Well, I am working on the next book, a collection of short stories called A History of Objects which is planned to release next year. Otherwise, although I no longer hug or shake hands, and I keep out of the way of peoples' breath, I have met with some friends, but mostly outdoors, or, very rarely, in socially-distanced restaurants indoors.
I frequently wash my hands, disinfect them, wear gloves on some occasions, I wear my mask in public places indoors, and at times outdoors too. I am accustomed to isolation, having spent a long time away from cities, while at the beach house in Tamil Nadu, but the fact that everyone else has been encouraged to engage in distancing has had an even more productive effect on my work—I have been focusing even more, and better, on my writing.
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To appreciate the beauty of C you must understand the scale of her (getting her to pose beside her smaller sister P was quite the group effort)...... Maremma sheepdog crossed with a corsocane, she is the most gentle adorable creature I've met in a long time - unflappable, unless of course there's a cinghiale in the brush -- then she'd probably charge & have him for dinner ðÂÂÂÂÂÂÂÂÂðÂÂÂÂÂÂÂÂÂðÂÂÂÂÂÂÂÂÂ . . #otherpeoplespets #corsocane #maremmasheepdog #ilikebigdogsandicannotlie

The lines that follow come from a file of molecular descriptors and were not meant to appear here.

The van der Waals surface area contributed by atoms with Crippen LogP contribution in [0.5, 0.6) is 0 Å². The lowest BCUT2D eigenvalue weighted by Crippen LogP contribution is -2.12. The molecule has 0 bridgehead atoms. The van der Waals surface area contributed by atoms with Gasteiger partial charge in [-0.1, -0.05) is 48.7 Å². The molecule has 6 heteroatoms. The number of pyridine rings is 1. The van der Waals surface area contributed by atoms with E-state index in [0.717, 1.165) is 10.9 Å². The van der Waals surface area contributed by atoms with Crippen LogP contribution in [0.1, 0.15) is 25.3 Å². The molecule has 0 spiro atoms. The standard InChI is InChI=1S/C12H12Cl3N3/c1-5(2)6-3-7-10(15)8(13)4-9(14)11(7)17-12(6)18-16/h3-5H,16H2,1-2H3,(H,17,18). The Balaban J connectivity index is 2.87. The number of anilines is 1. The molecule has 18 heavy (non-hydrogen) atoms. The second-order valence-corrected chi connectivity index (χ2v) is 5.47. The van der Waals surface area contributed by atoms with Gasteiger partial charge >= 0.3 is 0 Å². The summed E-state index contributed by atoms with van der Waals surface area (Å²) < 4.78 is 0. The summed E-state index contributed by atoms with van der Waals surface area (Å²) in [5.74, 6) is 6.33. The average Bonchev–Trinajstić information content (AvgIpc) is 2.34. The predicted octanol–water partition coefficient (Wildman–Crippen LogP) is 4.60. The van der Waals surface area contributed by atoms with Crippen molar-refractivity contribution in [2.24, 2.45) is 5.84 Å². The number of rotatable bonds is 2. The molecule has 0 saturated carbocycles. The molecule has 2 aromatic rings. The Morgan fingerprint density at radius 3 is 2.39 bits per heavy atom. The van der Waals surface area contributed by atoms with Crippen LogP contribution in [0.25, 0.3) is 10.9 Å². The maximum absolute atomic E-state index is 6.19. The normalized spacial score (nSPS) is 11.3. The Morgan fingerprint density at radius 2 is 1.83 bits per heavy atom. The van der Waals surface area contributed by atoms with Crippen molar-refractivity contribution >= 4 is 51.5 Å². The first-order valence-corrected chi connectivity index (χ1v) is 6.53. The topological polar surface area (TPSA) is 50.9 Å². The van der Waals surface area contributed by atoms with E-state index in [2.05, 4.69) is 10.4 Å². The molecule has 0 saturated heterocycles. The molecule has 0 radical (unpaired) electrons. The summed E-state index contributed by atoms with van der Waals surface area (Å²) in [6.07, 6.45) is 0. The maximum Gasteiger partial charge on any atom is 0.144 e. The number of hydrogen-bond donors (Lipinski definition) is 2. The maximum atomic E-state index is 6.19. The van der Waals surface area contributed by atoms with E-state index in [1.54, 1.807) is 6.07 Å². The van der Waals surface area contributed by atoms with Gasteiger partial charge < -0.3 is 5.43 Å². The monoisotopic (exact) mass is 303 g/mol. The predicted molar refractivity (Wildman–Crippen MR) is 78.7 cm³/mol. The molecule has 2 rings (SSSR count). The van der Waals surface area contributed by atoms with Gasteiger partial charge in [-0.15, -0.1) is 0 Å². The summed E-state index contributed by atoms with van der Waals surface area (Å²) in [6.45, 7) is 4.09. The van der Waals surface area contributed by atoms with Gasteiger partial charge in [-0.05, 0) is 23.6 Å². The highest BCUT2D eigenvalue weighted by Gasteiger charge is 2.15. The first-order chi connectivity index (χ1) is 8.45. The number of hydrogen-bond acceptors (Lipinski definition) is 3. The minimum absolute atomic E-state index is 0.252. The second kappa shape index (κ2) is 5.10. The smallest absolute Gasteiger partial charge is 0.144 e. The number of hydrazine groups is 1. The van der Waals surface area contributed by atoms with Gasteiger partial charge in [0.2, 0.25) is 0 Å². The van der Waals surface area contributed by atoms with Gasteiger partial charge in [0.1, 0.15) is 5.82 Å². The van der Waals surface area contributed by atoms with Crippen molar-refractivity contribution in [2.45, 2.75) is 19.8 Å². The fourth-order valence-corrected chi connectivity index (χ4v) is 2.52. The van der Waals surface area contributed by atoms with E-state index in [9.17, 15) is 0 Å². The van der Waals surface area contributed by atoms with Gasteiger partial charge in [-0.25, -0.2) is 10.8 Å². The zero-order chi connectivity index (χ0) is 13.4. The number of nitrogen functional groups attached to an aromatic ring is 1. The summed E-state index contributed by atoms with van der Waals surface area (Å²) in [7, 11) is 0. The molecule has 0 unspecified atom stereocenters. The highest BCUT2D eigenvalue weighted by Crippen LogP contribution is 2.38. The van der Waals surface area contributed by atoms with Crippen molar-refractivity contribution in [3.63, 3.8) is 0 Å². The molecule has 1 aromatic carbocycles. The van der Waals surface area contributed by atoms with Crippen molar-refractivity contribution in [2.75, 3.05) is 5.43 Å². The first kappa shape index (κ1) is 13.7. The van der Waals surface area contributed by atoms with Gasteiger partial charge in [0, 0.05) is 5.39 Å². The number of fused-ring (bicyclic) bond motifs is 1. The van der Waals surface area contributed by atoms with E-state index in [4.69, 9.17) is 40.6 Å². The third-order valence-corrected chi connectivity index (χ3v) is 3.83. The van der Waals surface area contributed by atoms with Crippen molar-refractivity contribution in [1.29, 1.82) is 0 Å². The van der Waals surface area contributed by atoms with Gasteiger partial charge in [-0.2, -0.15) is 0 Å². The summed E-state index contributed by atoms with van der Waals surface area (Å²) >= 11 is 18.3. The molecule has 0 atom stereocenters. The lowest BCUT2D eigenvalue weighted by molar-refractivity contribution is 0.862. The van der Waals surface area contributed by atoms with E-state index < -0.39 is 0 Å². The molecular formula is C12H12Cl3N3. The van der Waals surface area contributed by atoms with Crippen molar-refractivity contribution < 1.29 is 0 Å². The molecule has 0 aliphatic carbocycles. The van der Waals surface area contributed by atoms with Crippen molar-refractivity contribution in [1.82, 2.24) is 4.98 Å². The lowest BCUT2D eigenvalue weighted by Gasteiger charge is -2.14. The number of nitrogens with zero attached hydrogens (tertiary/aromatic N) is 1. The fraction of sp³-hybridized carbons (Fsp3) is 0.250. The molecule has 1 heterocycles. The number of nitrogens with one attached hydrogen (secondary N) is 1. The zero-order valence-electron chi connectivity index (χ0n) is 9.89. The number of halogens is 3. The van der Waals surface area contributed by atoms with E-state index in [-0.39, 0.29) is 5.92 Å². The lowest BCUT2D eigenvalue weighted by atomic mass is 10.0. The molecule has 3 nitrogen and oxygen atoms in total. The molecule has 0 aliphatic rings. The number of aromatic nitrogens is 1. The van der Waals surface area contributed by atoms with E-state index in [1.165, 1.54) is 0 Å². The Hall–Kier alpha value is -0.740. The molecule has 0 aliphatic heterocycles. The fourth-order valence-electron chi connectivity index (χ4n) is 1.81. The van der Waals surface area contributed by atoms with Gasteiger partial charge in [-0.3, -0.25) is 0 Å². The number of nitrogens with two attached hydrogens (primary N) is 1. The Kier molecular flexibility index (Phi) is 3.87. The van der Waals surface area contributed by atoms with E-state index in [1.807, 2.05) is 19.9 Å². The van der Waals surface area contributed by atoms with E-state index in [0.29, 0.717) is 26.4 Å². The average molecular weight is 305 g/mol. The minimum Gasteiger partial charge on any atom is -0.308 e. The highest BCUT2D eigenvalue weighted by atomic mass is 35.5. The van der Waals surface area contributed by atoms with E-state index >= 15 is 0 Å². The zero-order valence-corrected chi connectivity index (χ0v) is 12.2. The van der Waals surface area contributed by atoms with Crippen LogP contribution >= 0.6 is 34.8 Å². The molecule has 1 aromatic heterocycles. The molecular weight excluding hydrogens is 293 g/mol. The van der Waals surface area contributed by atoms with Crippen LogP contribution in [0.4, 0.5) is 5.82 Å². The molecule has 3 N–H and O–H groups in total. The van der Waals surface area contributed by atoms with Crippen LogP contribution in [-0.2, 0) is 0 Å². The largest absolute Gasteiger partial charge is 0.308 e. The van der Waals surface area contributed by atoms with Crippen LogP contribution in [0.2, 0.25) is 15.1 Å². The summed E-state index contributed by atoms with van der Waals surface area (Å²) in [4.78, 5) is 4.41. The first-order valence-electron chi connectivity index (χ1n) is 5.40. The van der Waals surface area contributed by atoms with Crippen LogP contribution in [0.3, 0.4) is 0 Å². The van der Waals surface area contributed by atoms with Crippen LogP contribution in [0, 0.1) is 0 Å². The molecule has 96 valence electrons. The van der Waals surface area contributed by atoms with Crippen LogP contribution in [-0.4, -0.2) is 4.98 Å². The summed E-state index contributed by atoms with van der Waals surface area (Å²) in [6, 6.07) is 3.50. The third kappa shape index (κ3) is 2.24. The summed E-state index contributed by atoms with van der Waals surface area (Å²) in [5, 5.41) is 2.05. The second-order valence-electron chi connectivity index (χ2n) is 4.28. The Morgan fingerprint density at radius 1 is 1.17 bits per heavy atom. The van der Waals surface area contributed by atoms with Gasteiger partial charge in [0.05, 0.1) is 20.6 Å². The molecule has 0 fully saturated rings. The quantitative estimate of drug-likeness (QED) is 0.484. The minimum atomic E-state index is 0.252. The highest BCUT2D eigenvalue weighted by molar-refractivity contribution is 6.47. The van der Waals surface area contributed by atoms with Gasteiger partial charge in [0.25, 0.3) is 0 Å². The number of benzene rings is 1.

As travel stands transformed, devoured by the wrath of the pandemic, what do you, as someone writing about travel and culture, have to say about the change?
I think the meaning of travel is a poignant topic considering the challenges travel is now facing. In a way, within the economic disaster and its dire consequences on people's life, there is perhaps a useful reflection to be made about the senselessness that a certain type of commodified tourism had reached. Was it restorative, instructional, relaxing? Or had it become a stressful obsession, something that existed to be represented rather than truly experienced? Did it allow for that useful break from the routine tourists thought they were seeking? Did it deliver discovery and understanding? Or was the fatigue it brought about due to overcrowding, lack of time, bureaucracy, jet lags etc., superior to the benefits? I think in the next months, and most likely years, we will have the chance to find profound answers to these questions, as mass travel faces a possible transformation.